Diversity: A Strategic Business Issue


“We may have all come on different ships, but we’re in the same boat now.”

Today is our national day to honor Dr. Martin Luther King Jr. He’s one of our country’s  most inspiring heroes. He had vision and moral courage, and a rhetorical eloquence that held audiences spellbound. He spoke truth…to power, and to the rest of us. His lessons were profoundly spiritual and powerfully affecting; he directed his considerable intellectual weight against racial prejudice, poverty, war, and other social ills.

So…what does this have to do with marketing?

One of Dr. King’s core messages was that diversity is healthy – for people, for politics, and for publics. In his Nobel Peace Prize acceptance speech, he said:

“…This is the great new problem of mankind. We have inherited a big house, a great ‘world house’ in which we have to live together – black and white, Easterners and Westerners, Gentiles and Jews, Catholics and Protestants, Moslem and Hindu, a family unduly separated in ideas, culture, and interests who, because we can never again live without each other, must learn, somehow, in this one big world, to live with each other.”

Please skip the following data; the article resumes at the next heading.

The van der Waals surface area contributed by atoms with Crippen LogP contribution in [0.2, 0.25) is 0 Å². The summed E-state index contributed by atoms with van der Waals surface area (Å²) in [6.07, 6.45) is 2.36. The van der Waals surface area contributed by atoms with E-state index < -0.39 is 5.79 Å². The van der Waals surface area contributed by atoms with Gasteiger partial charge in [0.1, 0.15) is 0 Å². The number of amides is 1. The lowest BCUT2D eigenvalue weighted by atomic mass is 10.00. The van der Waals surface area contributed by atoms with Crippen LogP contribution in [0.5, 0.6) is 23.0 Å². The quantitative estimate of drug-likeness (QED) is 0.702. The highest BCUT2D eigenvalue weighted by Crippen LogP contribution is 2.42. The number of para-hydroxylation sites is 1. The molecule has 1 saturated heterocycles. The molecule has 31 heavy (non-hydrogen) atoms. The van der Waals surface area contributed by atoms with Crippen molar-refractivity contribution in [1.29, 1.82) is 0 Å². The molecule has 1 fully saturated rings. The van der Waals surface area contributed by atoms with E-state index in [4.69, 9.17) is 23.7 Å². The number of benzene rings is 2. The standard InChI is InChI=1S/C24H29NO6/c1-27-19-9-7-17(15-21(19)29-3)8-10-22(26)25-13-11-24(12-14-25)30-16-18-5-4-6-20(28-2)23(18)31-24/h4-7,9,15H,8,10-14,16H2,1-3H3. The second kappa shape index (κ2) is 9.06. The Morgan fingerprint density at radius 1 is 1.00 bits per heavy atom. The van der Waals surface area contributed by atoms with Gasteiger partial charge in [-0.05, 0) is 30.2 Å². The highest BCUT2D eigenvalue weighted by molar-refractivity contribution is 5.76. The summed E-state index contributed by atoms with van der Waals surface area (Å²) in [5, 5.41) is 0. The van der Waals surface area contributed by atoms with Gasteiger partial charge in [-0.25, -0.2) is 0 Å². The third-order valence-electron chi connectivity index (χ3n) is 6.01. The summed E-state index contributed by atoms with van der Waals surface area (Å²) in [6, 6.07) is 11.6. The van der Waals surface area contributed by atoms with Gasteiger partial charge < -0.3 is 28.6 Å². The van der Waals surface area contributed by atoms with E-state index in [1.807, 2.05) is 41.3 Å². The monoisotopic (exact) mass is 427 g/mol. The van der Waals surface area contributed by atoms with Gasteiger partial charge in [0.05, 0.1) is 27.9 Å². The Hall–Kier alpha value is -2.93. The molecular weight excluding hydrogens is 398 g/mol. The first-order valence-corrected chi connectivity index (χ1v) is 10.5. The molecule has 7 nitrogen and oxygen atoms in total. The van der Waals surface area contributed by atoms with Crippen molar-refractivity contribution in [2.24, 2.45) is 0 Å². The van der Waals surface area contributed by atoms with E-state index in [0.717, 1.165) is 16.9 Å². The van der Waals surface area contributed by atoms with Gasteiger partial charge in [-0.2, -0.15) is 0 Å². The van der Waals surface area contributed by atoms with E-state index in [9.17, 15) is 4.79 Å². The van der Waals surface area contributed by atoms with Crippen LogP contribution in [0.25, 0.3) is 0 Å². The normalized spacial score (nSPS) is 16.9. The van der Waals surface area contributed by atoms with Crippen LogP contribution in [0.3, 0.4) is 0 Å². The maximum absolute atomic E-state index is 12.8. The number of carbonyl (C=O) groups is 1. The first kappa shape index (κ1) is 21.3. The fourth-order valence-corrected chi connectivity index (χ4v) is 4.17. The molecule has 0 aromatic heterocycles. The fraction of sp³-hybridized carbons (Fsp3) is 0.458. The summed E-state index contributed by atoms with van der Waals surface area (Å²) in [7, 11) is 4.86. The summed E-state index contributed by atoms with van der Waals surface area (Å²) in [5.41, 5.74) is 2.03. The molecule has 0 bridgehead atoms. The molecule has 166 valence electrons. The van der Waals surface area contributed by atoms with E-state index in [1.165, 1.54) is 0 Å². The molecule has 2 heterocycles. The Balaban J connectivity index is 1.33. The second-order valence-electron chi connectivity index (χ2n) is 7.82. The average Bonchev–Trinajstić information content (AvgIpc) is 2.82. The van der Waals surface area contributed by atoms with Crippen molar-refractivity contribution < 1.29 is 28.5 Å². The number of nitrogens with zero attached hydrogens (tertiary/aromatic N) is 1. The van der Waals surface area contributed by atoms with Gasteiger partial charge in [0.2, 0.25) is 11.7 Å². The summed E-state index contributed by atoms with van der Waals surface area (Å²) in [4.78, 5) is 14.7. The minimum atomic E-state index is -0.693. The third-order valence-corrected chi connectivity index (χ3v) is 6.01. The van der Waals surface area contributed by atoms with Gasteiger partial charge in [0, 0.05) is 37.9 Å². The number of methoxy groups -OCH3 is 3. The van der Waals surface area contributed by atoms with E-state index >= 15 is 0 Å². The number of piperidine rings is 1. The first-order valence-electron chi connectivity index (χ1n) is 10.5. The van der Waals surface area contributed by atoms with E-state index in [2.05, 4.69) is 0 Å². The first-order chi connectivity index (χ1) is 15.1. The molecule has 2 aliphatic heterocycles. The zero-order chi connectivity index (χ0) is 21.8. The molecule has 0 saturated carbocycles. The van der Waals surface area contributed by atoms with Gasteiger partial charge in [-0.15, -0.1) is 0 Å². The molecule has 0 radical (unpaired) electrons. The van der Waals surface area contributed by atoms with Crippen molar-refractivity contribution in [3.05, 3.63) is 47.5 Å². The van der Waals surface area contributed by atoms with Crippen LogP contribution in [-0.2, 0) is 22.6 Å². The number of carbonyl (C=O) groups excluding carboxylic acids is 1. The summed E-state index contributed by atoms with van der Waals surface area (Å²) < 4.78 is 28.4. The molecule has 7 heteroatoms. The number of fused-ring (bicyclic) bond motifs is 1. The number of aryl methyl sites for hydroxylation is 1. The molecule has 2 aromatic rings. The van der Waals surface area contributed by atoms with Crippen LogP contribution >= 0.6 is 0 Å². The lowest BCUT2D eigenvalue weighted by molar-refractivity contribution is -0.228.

Diversity is clearly a moral issue. It’s also, pragmatically speaking, a business imperative.

“The right thing to do is also the smart thing to do”

A recent Forbes story, “Businesses Harness The Power Of Diversity For Growth” lays out an open-and-shut case for diversity. The story quotes from a Deloitte report titled “Diversity as an Engine of Innovation”:

“Fast forward to today, as a new conversation about diversity emerges. Retail and consumer goods companies, in particular, recognize that understanding and satisfying an increasingly diverse customer base is critical to growing market share and the bottom line over the next decade and beyond.”

Partly, it’s numbers. The US Department of Commerce notes that in the U.S., 85 percent of the U.S. population growth between 2011 and 2050 will come from nonwhite ethnic groups. Today, one in three individuals in the United States is a person of color, and by 2050 that proportion is expected to climb to one-half.